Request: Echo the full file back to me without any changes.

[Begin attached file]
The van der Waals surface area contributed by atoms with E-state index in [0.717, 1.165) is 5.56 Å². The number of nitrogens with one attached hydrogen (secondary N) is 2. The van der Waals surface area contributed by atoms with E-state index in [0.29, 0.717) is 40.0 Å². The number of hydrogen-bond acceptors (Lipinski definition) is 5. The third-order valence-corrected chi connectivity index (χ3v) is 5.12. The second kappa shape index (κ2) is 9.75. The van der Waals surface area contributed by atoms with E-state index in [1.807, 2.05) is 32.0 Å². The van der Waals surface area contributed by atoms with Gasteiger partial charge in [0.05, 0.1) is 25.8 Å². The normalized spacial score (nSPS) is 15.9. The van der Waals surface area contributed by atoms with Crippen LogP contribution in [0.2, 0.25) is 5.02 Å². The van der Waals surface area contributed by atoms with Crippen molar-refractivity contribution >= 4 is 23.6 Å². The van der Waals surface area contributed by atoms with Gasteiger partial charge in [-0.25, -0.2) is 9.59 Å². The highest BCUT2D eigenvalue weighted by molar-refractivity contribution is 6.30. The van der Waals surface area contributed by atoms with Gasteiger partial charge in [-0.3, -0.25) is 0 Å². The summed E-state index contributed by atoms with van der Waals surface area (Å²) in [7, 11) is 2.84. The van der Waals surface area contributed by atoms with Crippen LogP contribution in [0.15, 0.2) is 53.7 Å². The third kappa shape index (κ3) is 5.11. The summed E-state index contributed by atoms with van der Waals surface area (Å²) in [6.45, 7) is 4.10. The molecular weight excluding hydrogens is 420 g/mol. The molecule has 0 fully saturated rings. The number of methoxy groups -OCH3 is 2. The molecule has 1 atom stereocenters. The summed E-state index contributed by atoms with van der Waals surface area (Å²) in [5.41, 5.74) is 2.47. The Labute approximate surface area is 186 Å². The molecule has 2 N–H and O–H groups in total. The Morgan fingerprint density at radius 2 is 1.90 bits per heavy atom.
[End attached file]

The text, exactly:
The van der Waals surface area contributed by atoms with E-state index in [0.717, 1.165) is 5.56 Å². The number of nitrogens with one attached hydrogen (secondary N) is 2. The van der Waals surface area contributed by atoms with E-state index in [0.29, 0.717) is 40.0 Å². The number of hydrogen-bond acceptors (Lipinski definition) is 5. The third-order valence-corrected chi connectivity index (χ3v) is 5.12. The second kappa shape index (κ2) is 9.75. The van der Waals surface area contributed by atoms with E-state index in [1.807, 2.05) is 32.0 Å². The van der Waals surface area contributed by atoms with Gasteiger partial charge in [0.05, 0.1) is 25.8 Å². The normalized spacial score (nSPS) is 15.9. The van der Waals surface area contributed by atoms with Crippen LogP contribution in [0.2, 0.25) is 5.02 Å². The van der Waals surface area contributed by atoms with Crippen molar-refractivity contribution >= 4 is 23.6 Å². The van der Waals surface area contributed by atoms with Gasteiger partial charge in [-0.25, -0.2) is 9.59 Å². The highest BCUT2D eigenvalue weighted by molar-refractivity contribution is 6.30. The van der Waals surface area contributed by atoms with Gasteiger partial charge in [-0.3, -0.25) is 0 Å². The summed E-state index contributed by atoms with van der Waals surface area (Å²) in [7, 11) is 2.84. The van der Waals surface area contributed by atoms with Crippen LogP contribution in [0.15, 0.2) is 53.7 Å². The third kappa shape index (κ3) is 5.11. The summed E-state index contributed by atoms with van der Waals surface area (Å²) in [6.45, 7) is 4.10. The molecular weight excluding hydrogens is 420 g/mol. The molecule has 0 fully saturated rings. The number of methoxy groups -OCH3 is 2. The molecule has 1 atom stereocenters. The summed E-state index contributed by atoms with van der Waals surface area (Å²) in [5.41, 5.74) is 2.47. The Labute approximate surface area is 186 Å². The molecule has 2 N–H and O–H groups in total. The Morgan fingerprint density at radius 2 is 1.90 bits per heavy atom.